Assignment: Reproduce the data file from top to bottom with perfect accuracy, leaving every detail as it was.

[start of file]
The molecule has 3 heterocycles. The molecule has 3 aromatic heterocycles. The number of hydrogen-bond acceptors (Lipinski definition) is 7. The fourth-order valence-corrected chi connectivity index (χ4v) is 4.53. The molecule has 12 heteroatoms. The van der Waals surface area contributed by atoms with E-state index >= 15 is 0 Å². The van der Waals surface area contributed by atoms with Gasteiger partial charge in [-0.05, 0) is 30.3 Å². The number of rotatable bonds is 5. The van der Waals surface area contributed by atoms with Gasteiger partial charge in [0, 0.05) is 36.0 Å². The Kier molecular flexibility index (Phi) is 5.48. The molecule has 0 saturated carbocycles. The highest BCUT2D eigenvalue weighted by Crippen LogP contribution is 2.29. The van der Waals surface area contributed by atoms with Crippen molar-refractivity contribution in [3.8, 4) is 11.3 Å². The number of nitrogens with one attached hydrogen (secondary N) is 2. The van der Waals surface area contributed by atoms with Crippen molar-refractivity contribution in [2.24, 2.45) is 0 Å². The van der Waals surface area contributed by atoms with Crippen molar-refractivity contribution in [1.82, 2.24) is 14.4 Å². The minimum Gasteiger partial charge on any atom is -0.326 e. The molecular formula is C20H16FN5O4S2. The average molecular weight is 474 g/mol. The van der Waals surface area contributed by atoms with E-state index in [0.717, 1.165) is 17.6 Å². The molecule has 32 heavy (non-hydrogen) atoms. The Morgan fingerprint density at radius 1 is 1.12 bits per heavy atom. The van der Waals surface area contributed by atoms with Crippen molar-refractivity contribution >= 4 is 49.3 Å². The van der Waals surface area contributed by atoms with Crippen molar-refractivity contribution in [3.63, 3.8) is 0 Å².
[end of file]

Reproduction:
The molecule has 3 heterocycles. The molecule has 3 aromatic heterocycles. The number of hydrogen-bond acceptors (Lipinski definition) is 7. The fourth-order valence-corrected chi connectivity index (χ4v) is 4.53. The molecule has 12 heteroatoms. The van der Waals surface area contributed by atoms with E-state index >= 15 is 0 Å². The van der Waals surface area contributed by atoms with Gasteiger partial charge in [-0.05, 0) is 30.3 Å². The number of rotatable bonds is 5. The van der Waals surface area contributed by atoms with Gasteiger partial charge in [0, 0.05) is 36.0 Å². The Kier molecular flexibility index (Phi) is 5.48. The molecule has 0 saturated carbocycles. The highest BCUT2D eigenvalue weighted by Crippen LogP contribution is 2.29. The van der Waals surface area contributed by atoms with Crippen molar-refractivity contribution in [3.8, 4) is 11.3 Å². The number of nitrogens with one attached hydrogen (secondary N) is 2. The van der Waals surface area contributed by atoms with Crippen molar-refractivity contribution in [2.24, 2.45) is 0 Å². The van der Waals surface area contributed by atoms with Crippen molar-refractivity contribution in [1.82, 2.24) is 14.4 Å². The minimum Gasteiger partial charge on any atom is -0.326 e. The molecular formula is C20H16FN5O4S2. The average molecular weight is 474 g/mol. The van der Waals surface area contributed by atoms with E-state index in [0.717, 1.165) is 17.6 Å². The molecule has 32 heavy (non-hydrogen) atoms. The Morgan fingerprint density at radius 1 is 1.12 bits per heavy atom. The van der Waals surface area contributed by atoms with Crippen molar-refractivity contribution >= 4 is 49.3 Å². The van der Waals surface area contributed by atoms with Crippen molar-refractivity contribution in [3.63, 3.8) is 0 Å².